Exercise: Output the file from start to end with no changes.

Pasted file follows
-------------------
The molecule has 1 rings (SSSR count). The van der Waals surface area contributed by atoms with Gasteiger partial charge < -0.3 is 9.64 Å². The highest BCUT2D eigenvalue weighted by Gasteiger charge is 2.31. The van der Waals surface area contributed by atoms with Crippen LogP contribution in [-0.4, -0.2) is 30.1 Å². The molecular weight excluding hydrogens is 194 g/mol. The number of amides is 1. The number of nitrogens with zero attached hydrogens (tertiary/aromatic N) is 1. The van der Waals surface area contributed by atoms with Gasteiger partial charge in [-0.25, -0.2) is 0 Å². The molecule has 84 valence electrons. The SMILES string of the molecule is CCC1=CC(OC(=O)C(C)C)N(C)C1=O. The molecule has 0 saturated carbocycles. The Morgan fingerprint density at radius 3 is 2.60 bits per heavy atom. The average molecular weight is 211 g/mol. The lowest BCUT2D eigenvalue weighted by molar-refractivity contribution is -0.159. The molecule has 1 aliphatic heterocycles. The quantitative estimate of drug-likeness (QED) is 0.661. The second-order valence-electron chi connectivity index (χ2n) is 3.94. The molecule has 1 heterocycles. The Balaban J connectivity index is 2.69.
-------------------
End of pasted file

The molecule has 1 rings (SSSR count). The van der Waals surface area contributed by atoms with Gasteiger partial charge < -0.3 is 9.64 Å². The highest BCUT2D eigenvalue weighted by Gasteiger charge is 2.31. The van der Waals surface area contributed by atoms with Crippen LogP contribution in [-0.4, -0.2) is 30.1 Å². The molecular weight excluding hydrogens is 194 g/mol. The number of amides is 1. The number of nitrogens with zero attached hydrogens (tertiary/aromatic N) is 1. The van der Waals surface area contributed by atoms with Gasteiger partial charge in [-0.25, -0.2) is 0 Å². The molecule has 84 valence electrons. The SMILES string of the molecule is CCC1=CC(OC(=O)C(C)C)N(C)C1=O. The molecule has 0 saturated carbocycles. The Morgan fingerprint density at radius 3 is 2.60 bits per heavy atom. The average molecular weight is 211 g/mol. The lowest BCUT2D eigenvalue weighted by molar-refractivity contribution is -0.159. The molecule has 1 aliphatic heterocycles. The quantitative estimate of drug-likeness (QED) is 0.661. The second-order valence-electron chi connectivity index (χ2n) is 3.94. The molecule has 1 heterocycles. The Balaban J connectivity index is 2.69.